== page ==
PhD Candidate, University of Chicago, Divinity School (2008-present)
Dissertation: “Modeling the Temple: The Politics of German-Jewish Scriptural Hermeneutics”
Advisor: Paul Mendes-Flohr. Committee Members: Michael Fishbane, James Robinson.
M.St. (with Distinction), University of Cambridge (2006-2008)
Study of Jewish-Christian Relations; St. Catharine’s College.
M.St. Dissertation: “Mendelssohn and Kant on Ritual” (with Distinction)
M.A. University of Chicago, M.A. Program in the Humanities (2005-2006)
MA Thesis: “Providence and Particularity: Mendelssohn’s Writings on History and Modern Jewish Historiography”
B.A. (with Honors) Brigham Young University, Department of History (2003-2005)
Duke University (2002-2003)
“PaRDeS in Nineteenth-Century German-Jewish Biblical Commentaries: A Phenomenological Introduction,” Association for Jewish Studies, Boston, MA. December 15, 2013.
“Modeling a Jewish Exegetical Imagination: Nineteenth-Century Peshat and Heinrich Graetz’s Commentaries on Kohelet and Song of Songs,”Workshop: “Jewish Reception of Josephus in the 18th and 19th Centuries in Western Europe,” Faculty of Oriental Studies and Oxford Centre for Hebrew and Jewish Studies, Oxford, UK. June 2013.
“The Temple Cultus and 19th-Century German Jewish Biblical Exegesis: Salomon Herxheimer and Ludwig Philippson on the Psalms,” Association for Jewish Studies, Chicago, IL. December 18, 2012.
Research Interests: German-Jewish intellectual history, 19th-century German history, history of scriptural hermeneutics, Jewish-Christian intellectual relations
PhD Project: “Modeling the Temple: The Politics of German-Jewish Scriptural Hermeneutics”
Jews and Christians hotly debated the political, historical and philosophical significance of the ancient Israelite Temple throughout nineteenth-century Germany. Although many German Jews regularly articulated yearning for the Temple to be rebuilt and sacrifices reinstituted in weekly liturgy, for many, the reality of gathering in the Land of Israel, rebuilding the Temple and offering animal sacrifices seemed absurd in light of their religious, aesthetic and political sensibilities. This dissertation analyzes how German Jews negotiated their understanding of the tenets of Jewish thought and praxis given their commitments as nineteenth-century Germans by examining the various exegetical approaches to the Sanctuary and sacrifice in five exegetes’ highly influential commentaries: Rabbi Jacob Mecklenburg’s commentary to the Torah, Haketav vehakabblah (1839); Rabbi Dr. Salomon Herxheimer’s Die vier und zwanzig Bücher der Bibel im ebräischen Texte (1840-1848); Rabbi Dr. Ludwig Philippson’s commentary to the Tanakh, Die Israelitische Bibel (1839-1854); Rabbi Samson Raphael Hirsch’s Der Pentateuch (1867-1878)and Die Psalmen (1882); and Dr. Heinrich Graetz’s Kohelet (1871), Schir ha-Schirim (1871)and Die Psalmen (1881-82).
In seven chapters – an introduction, one chapter per each of the five biblical commentators, and a conclusion – this dissertation aims at crafting a thick intellectual history of nineteenth-century German-Jewish biblical hermeneutics with its complex of cultural ramifications. To do so, the chapters detailing the commentaries present a brief biography of each exegete, a critical description of each exegete’s hermeneutic method, and an analysis of their interpretations of the Temple service and the historical context in which their interpretations were formulated.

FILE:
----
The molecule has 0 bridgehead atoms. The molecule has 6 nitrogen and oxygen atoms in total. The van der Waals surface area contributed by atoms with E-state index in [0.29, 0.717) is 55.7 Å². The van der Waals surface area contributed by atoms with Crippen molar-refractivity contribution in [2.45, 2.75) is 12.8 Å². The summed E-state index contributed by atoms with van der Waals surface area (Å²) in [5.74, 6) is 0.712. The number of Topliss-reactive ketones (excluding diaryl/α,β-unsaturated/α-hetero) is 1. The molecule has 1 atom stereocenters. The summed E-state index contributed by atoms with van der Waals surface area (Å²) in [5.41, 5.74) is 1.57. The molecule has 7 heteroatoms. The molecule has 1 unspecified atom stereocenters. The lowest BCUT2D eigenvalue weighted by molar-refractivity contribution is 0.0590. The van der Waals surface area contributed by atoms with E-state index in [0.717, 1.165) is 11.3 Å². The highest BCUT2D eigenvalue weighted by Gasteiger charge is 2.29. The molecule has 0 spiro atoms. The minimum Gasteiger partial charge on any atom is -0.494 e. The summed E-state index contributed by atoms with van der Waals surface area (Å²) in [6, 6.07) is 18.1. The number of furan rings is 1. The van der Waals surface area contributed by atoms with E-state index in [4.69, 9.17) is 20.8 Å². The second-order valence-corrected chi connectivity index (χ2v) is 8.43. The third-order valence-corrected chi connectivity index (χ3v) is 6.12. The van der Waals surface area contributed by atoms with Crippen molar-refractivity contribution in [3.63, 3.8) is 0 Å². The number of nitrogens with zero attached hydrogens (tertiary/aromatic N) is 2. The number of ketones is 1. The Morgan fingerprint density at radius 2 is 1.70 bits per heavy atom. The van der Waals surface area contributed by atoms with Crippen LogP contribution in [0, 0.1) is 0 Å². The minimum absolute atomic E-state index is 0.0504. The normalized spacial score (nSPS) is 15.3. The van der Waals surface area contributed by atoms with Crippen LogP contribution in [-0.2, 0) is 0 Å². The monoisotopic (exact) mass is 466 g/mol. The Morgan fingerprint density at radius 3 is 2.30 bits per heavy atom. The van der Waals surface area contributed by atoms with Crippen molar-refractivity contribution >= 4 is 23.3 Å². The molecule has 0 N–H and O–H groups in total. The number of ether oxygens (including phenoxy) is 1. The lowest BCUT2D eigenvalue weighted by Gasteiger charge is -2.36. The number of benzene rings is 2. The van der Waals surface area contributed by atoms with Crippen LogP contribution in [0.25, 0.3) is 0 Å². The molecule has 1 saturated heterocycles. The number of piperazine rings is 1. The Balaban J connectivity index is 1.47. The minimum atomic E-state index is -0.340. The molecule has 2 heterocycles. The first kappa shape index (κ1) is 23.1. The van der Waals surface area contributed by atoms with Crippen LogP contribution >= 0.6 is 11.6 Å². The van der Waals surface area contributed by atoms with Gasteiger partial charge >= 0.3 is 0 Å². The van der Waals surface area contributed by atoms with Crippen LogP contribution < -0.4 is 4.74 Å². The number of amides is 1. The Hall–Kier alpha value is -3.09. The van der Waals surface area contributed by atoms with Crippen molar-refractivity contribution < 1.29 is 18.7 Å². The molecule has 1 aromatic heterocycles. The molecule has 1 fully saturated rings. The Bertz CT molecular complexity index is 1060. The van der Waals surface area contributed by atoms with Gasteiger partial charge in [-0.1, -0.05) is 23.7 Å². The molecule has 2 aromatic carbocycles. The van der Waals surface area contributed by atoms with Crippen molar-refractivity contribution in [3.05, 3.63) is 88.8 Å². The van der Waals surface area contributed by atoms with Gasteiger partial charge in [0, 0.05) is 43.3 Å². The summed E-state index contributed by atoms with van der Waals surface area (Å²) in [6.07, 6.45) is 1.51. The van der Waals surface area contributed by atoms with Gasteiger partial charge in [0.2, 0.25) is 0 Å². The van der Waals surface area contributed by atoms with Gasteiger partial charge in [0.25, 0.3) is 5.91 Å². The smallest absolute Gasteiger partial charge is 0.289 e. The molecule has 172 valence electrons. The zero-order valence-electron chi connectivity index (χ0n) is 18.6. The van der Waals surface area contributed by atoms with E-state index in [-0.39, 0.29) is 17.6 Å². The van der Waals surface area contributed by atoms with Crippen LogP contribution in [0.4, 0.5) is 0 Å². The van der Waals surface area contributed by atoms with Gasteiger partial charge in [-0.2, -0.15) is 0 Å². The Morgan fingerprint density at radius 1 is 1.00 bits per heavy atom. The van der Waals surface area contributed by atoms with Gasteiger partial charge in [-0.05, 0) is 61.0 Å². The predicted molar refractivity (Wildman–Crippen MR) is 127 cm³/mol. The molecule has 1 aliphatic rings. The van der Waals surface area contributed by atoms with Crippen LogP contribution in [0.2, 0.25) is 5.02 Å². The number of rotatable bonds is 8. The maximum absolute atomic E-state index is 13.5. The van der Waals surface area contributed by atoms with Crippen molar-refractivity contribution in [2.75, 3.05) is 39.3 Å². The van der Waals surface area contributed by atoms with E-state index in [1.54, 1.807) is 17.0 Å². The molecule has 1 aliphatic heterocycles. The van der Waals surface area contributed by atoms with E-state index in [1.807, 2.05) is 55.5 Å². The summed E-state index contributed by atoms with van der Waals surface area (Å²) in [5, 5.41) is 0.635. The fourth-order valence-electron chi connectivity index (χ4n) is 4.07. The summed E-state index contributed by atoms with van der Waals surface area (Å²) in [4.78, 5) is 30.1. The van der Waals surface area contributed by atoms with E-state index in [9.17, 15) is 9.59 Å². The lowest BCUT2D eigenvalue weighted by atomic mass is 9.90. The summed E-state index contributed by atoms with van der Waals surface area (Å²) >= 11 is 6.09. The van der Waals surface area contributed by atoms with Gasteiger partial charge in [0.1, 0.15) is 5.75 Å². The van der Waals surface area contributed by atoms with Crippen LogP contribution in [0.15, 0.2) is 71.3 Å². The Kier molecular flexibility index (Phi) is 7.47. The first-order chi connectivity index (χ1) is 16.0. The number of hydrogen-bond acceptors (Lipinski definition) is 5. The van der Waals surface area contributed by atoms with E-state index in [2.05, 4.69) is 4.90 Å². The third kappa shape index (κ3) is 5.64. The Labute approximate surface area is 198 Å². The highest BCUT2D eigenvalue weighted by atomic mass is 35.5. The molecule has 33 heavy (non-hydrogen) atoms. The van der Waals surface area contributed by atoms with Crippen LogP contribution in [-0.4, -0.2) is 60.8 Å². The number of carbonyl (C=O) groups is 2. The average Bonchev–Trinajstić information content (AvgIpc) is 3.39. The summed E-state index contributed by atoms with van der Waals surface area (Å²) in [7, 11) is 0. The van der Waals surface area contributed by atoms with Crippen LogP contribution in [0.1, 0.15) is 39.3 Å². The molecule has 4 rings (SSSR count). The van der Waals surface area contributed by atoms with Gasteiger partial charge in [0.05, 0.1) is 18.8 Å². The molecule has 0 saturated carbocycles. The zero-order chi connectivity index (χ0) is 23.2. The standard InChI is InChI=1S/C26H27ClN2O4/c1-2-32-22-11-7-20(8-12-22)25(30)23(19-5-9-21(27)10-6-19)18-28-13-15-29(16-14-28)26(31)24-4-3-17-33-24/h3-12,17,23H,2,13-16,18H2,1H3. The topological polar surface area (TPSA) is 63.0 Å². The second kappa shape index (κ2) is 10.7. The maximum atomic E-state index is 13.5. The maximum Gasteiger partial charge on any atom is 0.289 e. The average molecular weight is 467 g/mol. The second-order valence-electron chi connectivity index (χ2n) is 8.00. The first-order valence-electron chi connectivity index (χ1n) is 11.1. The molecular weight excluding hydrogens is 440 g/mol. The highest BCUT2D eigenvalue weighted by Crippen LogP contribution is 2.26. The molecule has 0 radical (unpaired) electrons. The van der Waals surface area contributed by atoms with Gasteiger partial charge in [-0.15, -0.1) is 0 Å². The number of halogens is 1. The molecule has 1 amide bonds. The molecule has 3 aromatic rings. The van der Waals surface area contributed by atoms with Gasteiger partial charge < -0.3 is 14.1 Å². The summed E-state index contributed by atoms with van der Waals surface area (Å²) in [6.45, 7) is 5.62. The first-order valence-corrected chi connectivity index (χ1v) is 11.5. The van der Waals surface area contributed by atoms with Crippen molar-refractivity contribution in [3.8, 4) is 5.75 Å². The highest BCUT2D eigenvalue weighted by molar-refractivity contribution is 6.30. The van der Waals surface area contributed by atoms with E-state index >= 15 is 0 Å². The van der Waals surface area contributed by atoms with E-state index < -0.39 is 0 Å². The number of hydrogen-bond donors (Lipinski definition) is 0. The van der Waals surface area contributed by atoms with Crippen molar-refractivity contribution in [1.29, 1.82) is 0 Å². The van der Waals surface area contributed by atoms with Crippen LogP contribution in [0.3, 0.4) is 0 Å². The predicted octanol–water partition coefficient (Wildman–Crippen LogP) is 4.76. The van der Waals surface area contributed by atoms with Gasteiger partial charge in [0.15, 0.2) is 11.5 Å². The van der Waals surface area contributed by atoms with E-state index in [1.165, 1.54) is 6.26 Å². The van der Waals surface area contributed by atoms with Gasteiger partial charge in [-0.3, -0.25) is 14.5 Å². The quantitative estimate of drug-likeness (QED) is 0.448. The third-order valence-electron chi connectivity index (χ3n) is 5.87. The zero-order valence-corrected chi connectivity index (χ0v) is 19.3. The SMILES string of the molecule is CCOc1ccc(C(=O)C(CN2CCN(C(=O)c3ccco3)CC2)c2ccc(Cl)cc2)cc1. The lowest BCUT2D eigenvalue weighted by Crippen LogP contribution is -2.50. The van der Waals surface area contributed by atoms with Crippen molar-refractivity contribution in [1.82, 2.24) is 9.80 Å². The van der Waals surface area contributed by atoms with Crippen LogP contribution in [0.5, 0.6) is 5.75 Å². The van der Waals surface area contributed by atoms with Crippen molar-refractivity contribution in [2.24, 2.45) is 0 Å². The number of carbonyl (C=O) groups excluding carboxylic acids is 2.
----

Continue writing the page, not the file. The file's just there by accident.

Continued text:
Cultural ideals informed which sources an exegete brought to bear on the biblical text and each particular combination of sources produced an intertext that modulated possible registers in which scripture could signify, opening up certain hermeneutic possibilities and closing off others. This project analyzes the hermeneutic moves each scholar makes to weave their exegesis and orients their arguments in the contemporary exegetical, cultural and political context. Although each exegete’s hermeneutic is not reducible to their engagement of contemporary debates – such as arguments about the nature of religious worship, the politics of Jewish law, or evolutionary historiosophy – at every moment their exegesis registers within the historical milieu in which it was composed.
This dissertation engages the fields of German and German-Jewish intellectual history, modern Jewish thought, contemporary theories of sacred space and sacrifice, and the study of Jewish-Christian relations by illustrating the pervasive and manifold cultural significance of biblical hermeneutics throughout the nineteenth century; presenting the diversity and innovation within and across liberal, positive-historical, and neo-orthodox hermeneutics; introducing Mecklenburg, Herxheimer, Philippson, Hirsch and Graetz’s unique theoretical accounts of the Sanctuary and sacrificial service; and suggesting new ways of modeling Jewish-Christian intellectual relations as constituted through exegetical discourse.